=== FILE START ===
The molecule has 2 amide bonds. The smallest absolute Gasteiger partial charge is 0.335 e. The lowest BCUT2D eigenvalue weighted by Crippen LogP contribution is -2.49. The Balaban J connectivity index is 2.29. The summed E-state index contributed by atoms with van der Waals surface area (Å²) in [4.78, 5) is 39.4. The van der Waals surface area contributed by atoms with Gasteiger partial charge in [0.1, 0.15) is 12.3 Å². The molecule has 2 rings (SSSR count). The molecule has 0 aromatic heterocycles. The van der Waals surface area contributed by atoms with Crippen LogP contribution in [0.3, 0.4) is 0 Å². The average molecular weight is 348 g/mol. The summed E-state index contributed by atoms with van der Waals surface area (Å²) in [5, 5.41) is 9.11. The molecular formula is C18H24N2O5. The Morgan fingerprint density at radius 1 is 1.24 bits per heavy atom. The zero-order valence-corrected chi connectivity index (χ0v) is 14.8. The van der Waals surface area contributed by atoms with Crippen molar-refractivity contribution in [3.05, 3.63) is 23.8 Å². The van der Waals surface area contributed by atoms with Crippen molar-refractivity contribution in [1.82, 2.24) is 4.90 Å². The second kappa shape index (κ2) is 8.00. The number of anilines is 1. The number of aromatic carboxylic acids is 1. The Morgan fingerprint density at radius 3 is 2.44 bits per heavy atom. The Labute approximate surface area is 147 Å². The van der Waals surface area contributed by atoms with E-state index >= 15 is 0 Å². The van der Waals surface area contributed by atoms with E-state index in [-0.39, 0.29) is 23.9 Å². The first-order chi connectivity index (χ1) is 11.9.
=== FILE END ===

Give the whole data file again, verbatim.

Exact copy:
The molecule has 2 amide bonds. The smallest absolute Gasteiger partial charge is 0.335 e. The lowest BCUT2D eigenvalue weighted by Crippen LogP contribution is -2.49. The Balaban J connectivity index is 2.29. The summed E-state index contributed by atoms with van der Waals surface area (Å²) in [4.78, 5) is 39.4. The van der Waals surface area contributed by atoms with Gasteiger partial charge in [0.1, 0.15) is 12.3 Å². The molecule has 2 rings (SSSR count). The molecule has 0 aromatic heterocycles. The van der Waals surface area contributed by atoms with Crippen LogP contribution in [0.3, 0.4) is 0 Å². The average molecular weight is 348 g/mol. The summed E-state index contributed by atoms with van der Waals surface area (Å²) in [5, 5.41) is 9.11. The molecular formula is C18H24N2O5. The Morgan fingerprint density at radius 1 is 1.24 bits per heavy atom. The zero-order valence-corrected chi connectivity index (χ0v) is 14.8. The van der Waals surface area contributed by atoms with Crippen molar-refractivity contribution in [3.05, 3.63) is 23.8 Å². The van der Waals surface area contributed by atoms with Crippen molar-refractivity contribution in [1.82, 2.24) is 4.90 Å². The second kappa shape index (κ2) is 8.00. The number of anilines is 1. The number of aromatic carboxylic acids is 1. The Morgan fingerprint density at radius 3 is 2.44 bits per heavy atom. The Labute approximate surface area is 147 Å². The van der Waals surface area contributed by atoms with E-state index >= 15 is 0 Å². The van der Waals surface area contributed by atoms with E-state index in [-0.39, 0.29) is 23.9 Å². The first-order chi connectivity index (χ1) is 11.9.